Embodying the early 1970s short board revolution, the film "Drift" tries to incorporate all the conflicts that come with starting a surfboard company out of your back shed.
The cinematography of the surfing action should keep viewers on board, though the plot proves too shallow.
Co-directed by Morgan O'Neil and Ben Nott, "Drift" follows two brothers, each with their own idea of what they want out of a surf shop in Western Australia.
In the fictional small town of Seacliffe where farmers and factory workers are the driving force, Andrew Kelly (Australian actor/surfer Myles Pollard) sees where his factory lumber job is going and decides it's time for a change.
With the help of his talented younger brother Jimmy (Xavier Samuel), who helps shape the boards and attracts attention through his surfing, Andrew sees their potential.
"There's a whole bunch of people there waiting to surf better because of our gear," Andrew says. "We could be shaping a much bigger future here."
"I'm just shaping surfboards, brother," Jimmy says. "That's all I'm doing."
The film takes off at the start and keeps a fast pace, leaving character development minimal.
In an effort to beef up the plot, drugs are introduced by traveling surf photographer JB (Australian actor/surfer Sam Worthington; "Avatar," "Terminator Salvation"). JB, who cracks open the tail of his board to reveal Indonesian hash, foreshadows a more significant conflict.
Traveling with JB is Lani (Lesley-Ann Brandt), who adds romantic tension as a love interest for both brothers with her Hawaiian good looks and attitude.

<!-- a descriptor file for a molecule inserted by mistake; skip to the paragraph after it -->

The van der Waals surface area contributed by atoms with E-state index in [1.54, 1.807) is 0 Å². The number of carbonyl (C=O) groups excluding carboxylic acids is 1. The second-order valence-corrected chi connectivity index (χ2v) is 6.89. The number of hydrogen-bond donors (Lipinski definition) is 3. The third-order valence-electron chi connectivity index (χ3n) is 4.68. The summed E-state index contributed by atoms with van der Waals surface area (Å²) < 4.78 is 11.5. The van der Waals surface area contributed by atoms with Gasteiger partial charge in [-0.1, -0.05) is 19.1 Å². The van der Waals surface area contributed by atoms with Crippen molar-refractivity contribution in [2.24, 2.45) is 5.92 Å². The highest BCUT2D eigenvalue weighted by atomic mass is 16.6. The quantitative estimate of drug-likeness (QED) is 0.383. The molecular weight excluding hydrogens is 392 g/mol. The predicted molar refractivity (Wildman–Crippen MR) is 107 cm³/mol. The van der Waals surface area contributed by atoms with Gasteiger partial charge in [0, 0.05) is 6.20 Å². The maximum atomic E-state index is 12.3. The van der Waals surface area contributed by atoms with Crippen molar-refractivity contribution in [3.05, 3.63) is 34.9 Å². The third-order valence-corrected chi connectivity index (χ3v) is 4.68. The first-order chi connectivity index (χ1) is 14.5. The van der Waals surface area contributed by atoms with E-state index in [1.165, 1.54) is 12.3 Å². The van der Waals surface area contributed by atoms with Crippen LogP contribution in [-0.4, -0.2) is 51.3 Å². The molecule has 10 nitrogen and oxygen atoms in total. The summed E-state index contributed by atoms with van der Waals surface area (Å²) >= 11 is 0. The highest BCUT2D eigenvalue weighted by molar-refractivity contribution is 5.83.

Once Andrew gets everything in order for the shop, cops make their presence known, after rumors of drug smuggling spread.
The plot lacks punch, but the surfing footage delivers some "wow" moments of authenticity, because the actors did their own surfing.
Though based on actual events, the details raise eyebrows from those knowledgeable of the Australian surfing history. The '70s setting in Western Australia doesn't sync with the heroin problem, which was common on the East Coast.
In an interview with The Australian, Pollard called the film a "fictionalized soup of the myths of the time."
Worthington said the filmmakers couldn't specify the board-shaping company for fear of being sued.
"You can say it was based on true events. Big companies that we know did actually start in backyards," Worthington said, according to The Australian. "There was [sic] boys who were transporting drugs from Indo [Indonesia]. There was a bunch of fucking people seen as on the fringe and the mainstream didn't accept them. That's the kind of series of actual events that we've based it on."
Though the filmmakers aren't naming names, "Drift" will take you back to the 1970s with the vintage boards, clothing and atmosphere that were popular in that surfing culture.